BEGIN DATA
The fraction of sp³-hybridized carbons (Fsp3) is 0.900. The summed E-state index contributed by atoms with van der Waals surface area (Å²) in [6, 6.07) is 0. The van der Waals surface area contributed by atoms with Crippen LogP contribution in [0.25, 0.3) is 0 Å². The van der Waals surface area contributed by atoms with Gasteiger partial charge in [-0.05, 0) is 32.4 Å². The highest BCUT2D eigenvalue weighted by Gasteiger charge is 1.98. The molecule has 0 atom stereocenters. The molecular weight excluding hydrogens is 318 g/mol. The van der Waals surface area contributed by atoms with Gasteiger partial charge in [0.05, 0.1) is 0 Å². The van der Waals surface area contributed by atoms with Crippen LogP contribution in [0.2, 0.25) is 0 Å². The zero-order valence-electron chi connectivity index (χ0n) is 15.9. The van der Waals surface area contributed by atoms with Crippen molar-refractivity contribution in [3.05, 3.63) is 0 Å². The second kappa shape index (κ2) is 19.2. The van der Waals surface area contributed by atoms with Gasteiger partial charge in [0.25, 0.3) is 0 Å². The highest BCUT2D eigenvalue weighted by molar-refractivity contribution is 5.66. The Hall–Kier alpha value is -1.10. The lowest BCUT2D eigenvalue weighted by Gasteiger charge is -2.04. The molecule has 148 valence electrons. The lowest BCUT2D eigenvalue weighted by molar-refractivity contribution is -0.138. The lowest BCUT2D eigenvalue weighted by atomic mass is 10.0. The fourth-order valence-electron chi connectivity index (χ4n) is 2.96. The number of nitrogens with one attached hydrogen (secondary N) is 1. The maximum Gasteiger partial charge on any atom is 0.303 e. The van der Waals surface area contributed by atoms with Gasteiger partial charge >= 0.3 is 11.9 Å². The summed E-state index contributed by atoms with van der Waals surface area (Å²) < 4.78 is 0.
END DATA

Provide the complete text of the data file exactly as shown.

The fraction of sp³-hybridized carbons (Fsp3) is 0.900. The summed E-state index contributed by atoms with van der Waals surface area (Å²) in [6, 6.07) is 0. The van der Waals surface area contributed by atoms with Crippen LogP contribution in [0.25, 0.3) is 0 Å². The van der Waals surface area contributed by atoms with Gasteiger partial charge in [-0.05, 0) is 32.4 Å². The highest BCUT2D eigenvalue weighted by Gasteiger charge is 1.98. The molecule has 0 atom stereocenters. The molecular weight excluding hydrogens is 318 g/mol. The van der Waals surface area contributed by atoms with Gasteiger partial charge in [0.05, 0.1) is 0 Å². The van der Waals surface area contributed by atoms with Crippen LogP contribution in [0.2, 0.25) is 0 Å². The zero-order valence-electron chi connectivity index (χ0n) is 15.9. The van der Waals surface area contributed by atoms with Crippen molar-refractivity contribution in [3.05, 3.63) is 0 Å². The second kappa shape index (κ2) is 19.2. The van der Waals surface area contributed by atoms with Gasteiger partial charge in [0.25, 0.3) is 0 Å². The highest BCUT2D eigenvalue weighted by molar-refractivity contribution is 5.66. The Hall–Kier alpha value is -1.10. The lowest BCUT2D eigenvalue weighted by Gasteiger charge is -2.04. The molecule has 148 valence electrons. The lowest BCUT2D eigenvalue weighted by molar-refractivity contribution is -0.138. The lowest BCUT2D eigenvalue weighted by atomic mass is 10.0. The fourth-order valence-electron chi connectivity index (χ4n) is 2.96. The number of nitrogens with one attached hydrogen (secondary N) is 1. The maximum Gasteiger partial charge on any atom is 0.303 e. The van der Waals surface area contributed by atoms with Gasteiger partial charge >= 0.3 is 11.9 Å². The summed E-state index contributed by atoms with van der Waals surface area (Å²) < 4.78 is 0.